Sac State Magazine is a publication produced by the Office of Advancement Communications and Stewardship at Cal State University, Sacramento highlighting alumni, students, faculty and staff.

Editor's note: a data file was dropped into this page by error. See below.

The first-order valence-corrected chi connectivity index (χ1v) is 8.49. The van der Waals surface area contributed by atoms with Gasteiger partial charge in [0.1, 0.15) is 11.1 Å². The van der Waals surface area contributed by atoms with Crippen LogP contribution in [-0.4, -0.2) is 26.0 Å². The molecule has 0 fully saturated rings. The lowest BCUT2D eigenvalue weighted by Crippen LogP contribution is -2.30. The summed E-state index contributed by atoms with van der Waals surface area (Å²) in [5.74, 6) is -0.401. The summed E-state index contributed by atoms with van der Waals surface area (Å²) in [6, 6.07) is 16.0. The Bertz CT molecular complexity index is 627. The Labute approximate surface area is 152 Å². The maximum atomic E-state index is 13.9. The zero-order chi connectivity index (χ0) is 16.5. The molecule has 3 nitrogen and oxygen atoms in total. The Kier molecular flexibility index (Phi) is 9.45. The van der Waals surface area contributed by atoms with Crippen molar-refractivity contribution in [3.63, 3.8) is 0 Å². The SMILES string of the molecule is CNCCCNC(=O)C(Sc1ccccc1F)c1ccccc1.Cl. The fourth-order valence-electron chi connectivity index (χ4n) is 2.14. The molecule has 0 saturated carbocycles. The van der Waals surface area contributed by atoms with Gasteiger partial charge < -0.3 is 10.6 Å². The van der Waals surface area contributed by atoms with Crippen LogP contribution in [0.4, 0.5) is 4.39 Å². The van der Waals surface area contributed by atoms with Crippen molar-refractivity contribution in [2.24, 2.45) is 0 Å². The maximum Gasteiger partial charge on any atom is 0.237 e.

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c sus .e du /s a c s t ate ma ga z in e | S pr i ng 2 015 15 loria Gonzalez has had many roles in her life: wife, mother, caregiver, mentor, advocate, volunteer and, for the past 12 years, Sac State's First Lady. But, take it from her husband, University President Alexander Gonzalez, she also has been a full and active partner in his presidency. "What an opportunity for us to be able to do so much for students and the community," says Gloria Gonzalez, reflecting on their time together. "I would never have imagined that for us when we got married. We never thought he would be a university president someday, but it's been a nice fit. "What I'm taking from this experience is priceless: Sacramento has been an amazing community. The people here embraced us, even during the tough times. We've made amazing connections, and we see alumni and students wherever we go. It's been wonderful." The Gonzalezes will continue to make Sacramento their home after his retirement and they plan to travel some and entertain a lot, with the president manning the barbecue. They also plan to return to campus to enjoy theatrical productions and other activities. Gloria Gonzalez was 17 and in high school when she met the 21-year-old airman first class who would become her husband. They've been married for 44 years and have raised two sons. "Alex and I came from the same area of Los Angeles and have the same background," she says, "so we had a connection early on that was amazing. We've always been partners during our marriage. "And even though Alex can be very serious, he's a generous, kind man who has helped so many people." Presidential partner Gloria Gonzalez embraces role as First Lady G initiative that Gonzalez launched in 2004. Among his goals: to foster excellent academic and student programs, build a welcoming campus, create a dynamic physical environment and develop community support. He envisioned Sacramento State as a premier metropolitan university, the flagship of the CSU and a destination campus for the West. A record number of first-time freshman applicants for fall 2015 serves as proof that Sacramento State is now a destination campus, with the majority of applicants coming from outside the Sacramento region. In addition, more students are transferring to Sacramento State from other CSU campuses. Gonzalez has been tireless in his efforts to improve students' lives, and the physical changes to the campus during his administration have been extraordinary. New facilities include the suite-style American River Courtyard residence hall, the Hornet Bookstore, the Eli and Edythe L. Broad Fieldhouse and a multilevel parking structure. Gonzalez worked closely with students on a referendum to fund construction of The WELL, a state-of-the-art student recreation and wellness center that opened in 2010 and which has become a central hub on campus. And the year before, Sac State acquired the former CalSTRS building, now called Folsom Hall. That building is home to the College of Health and Human Services Center for Health Professions, which includes the School of Nursing. Construction begins this summer on another student housing project, a $54.9 million structure next to the American River at the north end of campus. And Sacramento State continues to work with partners on the development of a satellite campus at Placer Ranch in South Placer County. Still on the drawing board under a new Campus Master Plan are a state-of-the-art Science II building and an event center. Under Gonzalez' leadership, Sacramento State also has raised more than $164 million and received such gifts as 150 works on paper by internationally acclaimed artist (and Sac State graduate) Wayne Thiebaud, the fully equipped HP Networking Lab in computer science, and support to provide future generations of math teachers through the estate of David Steinberg. During Gonzalez' time, the University awarded more than $43 million in scholarships and created 304 new scholarships, including the President Alexander and Gloria Gonzalez Public Service and Community Leadership Scholarship. Gonzalez also fostered such student programs as the Veterans Success Center, an general education Honors Program, an Executive Masters of Business Administration degree, a Business Honors Program, and the Guardian Scholars Program for former foster youth. "President Gonzalez has made a lasting impact on our campus and restored a new sense of energy that has brought back so many Hornet alumni," says Eric Guerra, incoming president of the Alumni Association and newly elected Sacramento City Council member. As president of Associated Students Inc., Guerra served on the CSU's presidential search committee that selected Gonzalez. Continued from page 12 Continued on next page